Q&A with Richard Sandler

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Richard Sandler is a New York based documentary video and filmmaker, street photographer, and photography curator. He was awarded a Guggenheim Foundation Fellowship for Film-Making in 2006, and two New York Foundation for the Arts Fellowships in Photography in 1992 and 1998. The interview and Q&A was hosted by Peter Buntaine, who has worked professionally as a freelance cinematographer, director and editor while maintaining a steady output of his own short-form content, along with the audience participation.

Along with Richard’s photography exhibit A Former New York two of his films were screened. Brave New York is a 55 minutes free-form documentary that loosely chronicles 12 years of intense change in the East Village “hood”, from 1992 to 2004. From the reopening of the newly curfew-ed Tompkins Square Park, and Wigstock, in ’92, to the destruction and sale of the cherished Loisaida Community Gardens, to the yuppie invasions of the dot com years, to the present era, indelibly stamped with post 9/11 grief, this durable, lusty neighborhood survives in spite of a real estate gold rush that has excluded all but the well-to-do. The film’s main voices are those of the artists and street people whose wisdom and commentaries upon the dominant culture, give pause amidst the speedy approach of a “Brave New World.”

In contrast, his 22 minutes film Radioactive City is an experimental documentary about Los Angeles during the apocalyptic Spring of 2011. The Fukushima nuclear disaster and an incidence of sports violence at Dodger Stadium, are in the air. Endlessly driving the voyeuristic streets, always listening to the radio.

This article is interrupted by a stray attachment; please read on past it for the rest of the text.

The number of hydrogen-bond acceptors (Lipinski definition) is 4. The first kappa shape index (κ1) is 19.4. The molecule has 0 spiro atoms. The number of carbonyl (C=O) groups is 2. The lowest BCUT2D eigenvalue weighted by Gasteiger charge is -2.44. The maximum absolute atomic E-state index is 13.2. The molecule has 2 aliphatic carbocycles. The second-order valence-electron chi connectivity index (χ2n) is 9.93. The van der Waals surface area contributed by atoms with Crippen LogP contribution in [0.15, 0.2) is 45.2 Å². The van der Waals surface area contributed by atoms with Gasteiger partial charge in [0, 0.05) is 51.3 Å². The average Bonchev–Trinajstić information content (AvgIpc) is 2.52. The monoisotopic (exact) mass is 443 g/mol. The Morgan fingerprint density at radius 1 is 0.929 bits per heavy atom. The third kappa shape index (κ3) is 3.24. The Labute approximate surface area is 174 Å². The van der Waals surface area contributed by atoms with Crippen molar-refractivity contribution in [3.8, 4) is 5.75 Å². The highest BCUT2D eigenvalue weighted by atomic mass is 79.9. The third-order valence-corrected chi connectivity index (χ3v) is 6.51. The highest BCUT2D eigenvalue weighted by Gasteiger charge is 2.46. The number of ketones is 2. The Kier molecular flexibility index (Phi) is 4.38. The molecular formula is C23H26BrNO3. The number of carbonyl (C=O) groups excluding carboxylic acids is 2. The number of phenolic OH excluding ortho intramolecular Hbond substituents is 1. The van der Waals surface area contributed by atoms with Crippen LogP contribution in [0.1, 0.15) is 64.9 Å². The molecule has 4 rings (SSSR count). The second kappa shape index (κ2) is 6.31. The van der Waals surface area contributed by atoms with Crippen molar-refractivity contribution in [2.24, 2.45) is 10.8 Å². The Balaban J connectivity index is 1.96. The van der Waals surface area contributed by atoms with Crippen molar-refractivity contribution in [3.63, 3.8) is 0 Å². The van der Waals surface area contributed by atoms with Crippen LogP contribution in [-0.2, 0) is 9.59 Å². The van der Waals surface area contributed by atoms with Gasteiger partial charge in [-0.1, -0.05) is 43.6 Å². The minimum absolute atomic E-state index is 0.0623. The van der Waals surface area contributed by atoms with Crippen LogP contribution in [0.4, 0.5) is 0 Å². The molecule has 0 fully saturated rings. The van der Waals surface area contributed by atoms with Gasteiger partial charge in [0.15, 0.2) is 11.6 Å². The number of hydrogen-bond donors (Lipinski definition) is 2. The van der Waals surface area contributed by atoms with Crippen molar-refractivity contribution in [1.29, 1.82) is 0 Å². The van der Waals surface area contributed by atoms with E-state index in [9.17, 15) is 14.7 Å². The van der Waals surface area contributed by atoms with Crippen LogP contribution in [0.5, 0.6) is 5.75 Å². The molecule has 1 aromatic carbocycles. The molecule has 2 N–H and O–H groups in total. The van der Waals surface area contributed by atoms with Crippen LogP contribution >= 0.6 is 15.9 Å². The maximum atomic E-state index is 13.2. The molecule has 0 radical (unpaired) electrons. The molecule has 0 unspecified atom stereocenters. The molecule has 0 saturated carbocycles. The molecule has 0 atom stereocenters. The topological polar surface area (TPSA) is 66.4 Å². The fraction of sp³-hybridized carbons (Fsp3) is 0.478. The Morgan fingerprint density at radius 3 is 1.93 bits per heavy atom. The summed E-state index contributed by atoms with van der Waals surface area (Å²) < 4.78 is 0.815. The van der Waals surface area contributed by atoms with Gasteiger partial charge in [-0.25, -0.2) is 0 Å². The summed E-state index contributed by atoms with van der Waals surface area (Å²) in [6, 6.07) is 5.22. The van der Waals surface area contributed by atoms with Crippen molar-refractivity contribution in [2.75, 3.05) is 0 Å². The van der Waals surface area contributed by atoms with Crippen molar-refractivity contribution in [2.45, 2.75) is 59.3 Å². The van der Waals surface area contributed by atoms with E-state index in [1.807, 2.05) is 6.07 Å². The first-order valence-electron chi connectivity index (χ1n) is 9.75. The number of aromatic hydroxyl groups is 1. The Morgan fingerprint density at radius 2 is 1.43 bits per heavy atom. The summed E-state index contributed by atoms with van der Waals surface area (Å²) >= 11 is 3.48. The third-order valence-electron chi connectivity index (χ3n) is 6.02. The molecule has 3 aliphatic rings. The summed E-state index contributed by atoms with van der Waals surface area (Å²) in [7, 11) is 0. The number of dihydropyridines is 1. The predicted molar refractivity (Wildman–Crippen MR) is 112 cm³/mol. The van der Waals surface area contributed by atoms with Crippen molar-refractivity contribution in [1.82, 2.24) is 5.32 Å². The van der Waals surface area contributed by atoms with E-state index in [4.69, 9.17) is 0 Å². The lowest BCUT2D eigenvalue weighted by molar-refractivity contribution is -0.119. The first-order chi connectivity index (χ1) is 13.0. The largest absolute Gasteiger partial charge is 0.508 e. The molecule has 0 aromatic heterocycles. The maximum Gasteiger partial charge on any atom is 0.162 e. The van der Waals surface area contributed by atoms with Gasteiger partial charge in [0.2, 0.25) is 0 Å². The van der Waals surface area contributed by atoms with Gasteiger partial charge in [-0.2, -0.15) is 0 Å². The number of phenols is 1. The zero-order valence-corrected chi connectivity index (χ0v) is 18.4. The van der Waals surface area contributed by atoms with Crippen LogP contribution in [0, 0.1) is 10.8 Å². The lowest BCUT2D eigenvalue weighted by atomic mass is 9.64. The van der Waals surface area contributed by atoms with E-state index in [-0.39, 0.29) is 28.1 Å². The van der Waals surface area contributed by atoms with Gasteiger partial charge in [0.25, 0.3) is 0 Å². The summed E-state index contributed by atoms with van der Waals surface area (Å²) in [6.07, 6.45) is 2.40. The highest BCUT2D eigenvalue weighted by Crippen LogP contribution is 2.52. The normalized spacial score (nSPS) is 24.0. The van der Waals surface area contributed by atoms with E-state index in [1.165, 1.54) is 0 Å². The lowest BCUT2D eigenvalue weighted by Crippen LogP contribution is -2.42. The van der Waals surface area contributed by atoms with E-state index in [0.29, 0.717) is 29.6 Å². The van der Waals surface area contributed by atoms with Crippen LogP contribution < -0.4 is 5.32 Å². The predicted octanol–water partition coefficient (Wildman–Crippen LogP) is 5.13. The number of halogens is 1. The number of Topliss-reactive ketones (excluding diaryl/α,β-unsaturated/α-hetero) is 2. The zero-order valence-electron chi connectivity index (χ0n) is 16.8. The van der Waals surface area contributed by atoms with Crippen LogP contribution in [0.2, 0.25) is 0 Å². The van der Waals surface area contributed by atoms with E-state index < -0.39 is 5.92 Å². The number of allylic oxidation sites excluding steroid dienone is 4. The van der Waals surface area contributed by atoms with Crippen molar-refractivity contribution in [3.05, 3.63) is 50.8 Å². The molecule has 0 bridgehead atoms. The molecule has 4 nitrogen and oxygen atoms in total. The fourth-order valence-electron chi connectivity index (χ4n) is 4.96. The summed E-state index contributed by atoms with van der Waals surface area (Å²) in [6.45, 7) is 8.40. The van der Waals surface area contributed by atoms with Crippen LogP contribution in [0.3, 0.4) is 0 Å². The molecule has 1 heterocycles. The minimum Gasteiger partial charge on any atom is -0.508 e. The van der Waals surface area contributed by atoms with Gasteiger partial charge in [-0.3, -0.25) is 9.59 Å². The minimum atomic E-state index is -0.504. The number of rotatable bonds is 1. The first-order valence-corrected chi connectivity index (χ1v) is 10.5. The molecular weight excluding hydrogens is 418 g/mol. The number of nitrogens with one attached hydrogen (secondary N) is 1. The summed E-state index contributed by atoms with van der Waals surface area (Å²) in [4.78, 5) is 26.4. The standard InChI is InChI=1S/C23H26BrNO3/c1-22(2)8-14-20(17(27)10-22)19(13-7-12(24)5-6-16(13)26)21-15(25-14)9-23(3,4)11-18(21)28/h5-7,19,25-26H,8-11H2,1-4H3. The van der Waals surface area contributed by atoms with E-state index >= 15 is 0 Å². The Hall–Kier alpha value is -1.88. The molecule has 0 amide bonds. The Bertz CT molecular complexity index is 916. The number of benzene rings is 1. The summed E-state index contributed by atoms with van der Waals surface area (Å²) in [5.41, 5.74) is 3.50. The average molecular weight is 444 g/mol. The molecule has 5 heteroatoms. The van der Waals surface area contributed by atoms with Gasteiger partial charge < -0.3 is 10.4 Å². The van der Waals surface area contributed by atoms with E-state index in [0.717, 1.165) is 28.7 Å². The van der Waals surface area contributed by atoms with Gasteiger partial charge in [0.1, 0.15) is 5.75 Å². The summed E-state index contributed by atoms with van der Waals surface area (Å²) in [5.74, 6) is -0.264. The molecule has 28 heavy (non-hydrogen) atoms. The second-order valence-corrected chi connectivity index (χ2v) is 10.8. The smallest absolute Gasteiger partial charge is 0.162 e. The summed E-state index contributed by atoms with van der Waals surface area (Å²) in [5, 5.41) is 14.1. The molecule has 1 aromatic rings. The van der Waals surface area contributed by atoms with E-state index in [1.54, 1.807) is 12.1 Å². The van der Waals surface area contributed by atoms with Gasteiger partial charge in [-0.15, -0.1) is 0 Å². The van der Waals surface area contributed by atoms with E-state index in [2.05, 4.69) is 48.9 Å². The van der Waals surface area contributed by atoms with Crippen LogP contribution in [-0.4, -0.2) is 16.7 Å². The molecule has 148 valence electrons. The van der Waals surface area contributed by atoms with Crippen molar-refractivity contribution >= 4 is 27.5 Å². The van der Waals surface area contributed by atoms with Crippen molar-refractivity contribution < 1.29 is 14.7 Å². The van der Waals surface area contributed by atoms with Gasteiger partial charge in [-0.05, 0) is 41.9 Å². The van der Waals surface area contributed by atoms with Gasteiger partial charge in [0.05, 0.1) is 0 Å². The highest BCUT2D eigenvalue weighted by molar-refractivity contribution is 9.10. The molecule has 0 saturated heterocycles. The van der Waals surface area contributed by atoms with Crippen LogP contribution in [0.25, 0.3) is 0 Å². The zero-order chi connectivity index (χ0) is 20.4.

Read the full transcript from the post-screening Q&A below.


Peter Buntaine: What got you started with video and film and how did you transition to it from still photography?

biaxin rash treatment http://picturesociety.org/erexin-v-without-prescription/ Richard Sandler: I always loved going to the movies but I never dreamed that I could ever make any type of films myself. Then what happened was I got a grant in 1992 and instead of buying photographic equipment with the grant money, I decided to buy video equipment. So in 1992 I got my first video camera and found that I loved it, and the beauty about it was that I could keep my ears open now. With still photography the sound never comes through obviously. I mean that’s pretty clear, so now the sound of the street became so important and you know, sound can drive an image, even if the image isn’t necessarily beautiful, or perfect image.

The transitions from films to video and stills was an interesting one for me because as I said I never had this idea that I was going to start shooting film and video, but I love Stanley Kubrick’s movies and he was a still photographer before he was a filmmaker, and many others… Robert Frank of course became a filmmaker after he was a still photographer at The Americans.

The discipline of still photography is either there or is not, either you’ve got a good shot or you don’t, there’s almost no middle ground. So it’s good training for how to put together a film or video image ,which I would argue it’s a lot easier because you can work into a beautiful framing. It doesn’t have to start out perfect, but it does have to get somewhere.

Richard Sandler
Richard Sandler